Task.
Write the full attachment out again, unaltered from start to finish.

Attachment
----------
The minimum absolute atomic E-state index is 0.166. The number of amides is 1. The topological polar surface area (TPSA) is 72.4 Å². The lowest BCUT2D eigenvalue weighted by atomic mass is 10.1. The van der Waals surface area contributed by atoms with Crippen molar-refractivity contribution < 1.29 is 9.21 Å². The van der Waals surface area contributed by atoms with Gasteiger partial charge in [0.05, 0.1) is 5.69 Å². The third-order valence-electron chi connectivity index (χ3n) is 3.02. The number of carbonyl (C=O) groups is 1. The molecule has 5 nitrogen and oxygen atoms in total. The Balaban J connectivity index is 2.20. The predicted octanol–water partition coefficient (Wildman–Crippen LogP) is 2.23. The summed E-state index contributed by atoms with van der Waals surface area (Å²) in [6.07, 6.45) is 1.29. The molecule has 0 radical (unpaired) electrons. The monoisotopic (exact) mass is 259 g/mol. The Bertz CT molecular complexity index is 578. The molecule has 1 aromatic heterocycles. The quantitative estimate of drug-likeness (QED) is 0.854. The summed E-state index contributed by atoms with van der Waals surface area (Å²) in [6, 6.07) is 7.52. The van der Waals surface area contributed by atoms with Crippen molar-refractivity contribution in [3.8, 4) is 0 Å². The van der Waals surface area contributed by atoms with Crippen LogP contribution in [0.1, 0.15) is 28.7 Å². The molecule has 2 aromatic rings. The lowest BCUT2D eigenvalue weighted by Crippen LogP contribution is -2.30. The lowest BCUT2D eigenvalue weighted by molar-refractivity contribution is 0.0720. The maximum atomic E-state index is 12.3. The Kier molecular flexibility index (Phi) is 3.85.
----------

The minimum absolute atomic E-state index is 0.166. The number of amides is 1. The topological polar surface area (TPSA) is 72.4 Å². The lowest BCUT2D eigenvalue weighted by atomic mass is 10.1. The van der Waals surface area contributed by atoms with Crippen molar-refractivity contribution < 1.29 is 9.21 Å². The van der Waals surface area contributed by atoms with Gasteiger partial charge in [0.05, 0.1) is 5.69 Å². The third-order valence-electron chi connectivity index (χ3n) is 3.02. The number of carbonyl (C=O) groups is 1. The molecule has 5 nitrogen and oxygen atoms in total. The Balaban J connectivity index is 2.20. The predicted octanol–water partition coefficient (Wildman–Crippen LogP) is 2.23. The summed E-state index contributed by atoms with van der Waals surface area (Å²) in [6.07, 6.45) is 1.29. The molecule has 0 radical (unpaired) electrons. The monoisotopic (exact) mass is 259 g/mol. The Bertz CT molecular complexity index is 578. The molecule has 1 aromatic heterocycles. The quantitative estimate of drug-likeness (QED) is 0.854. The summed E-state index contributed by atoms with van der Waals surface area (Å²) in [6, 6.07) is 7.52. The van der Waals surface area contributed by atoms with Crippen molar-refractivity contribution in [3.8, 4) is 0 Å². The van der Waals surface area contributed by atoms with Crippen LogP contribution in [0.1, 0.15) is 28.7 Å². The molecule has 2 aromatic rings. The lowest BCUT2D eigenvalue weighted by Crippen LogP contribution is -2.30. The lowest BCUT2D eigenvalue weighted by molar-refractivity contribution is 0.0720. The maximum atomic E-state index is 12.3. The Kier molecular flexibility index (Phi) is 3.85.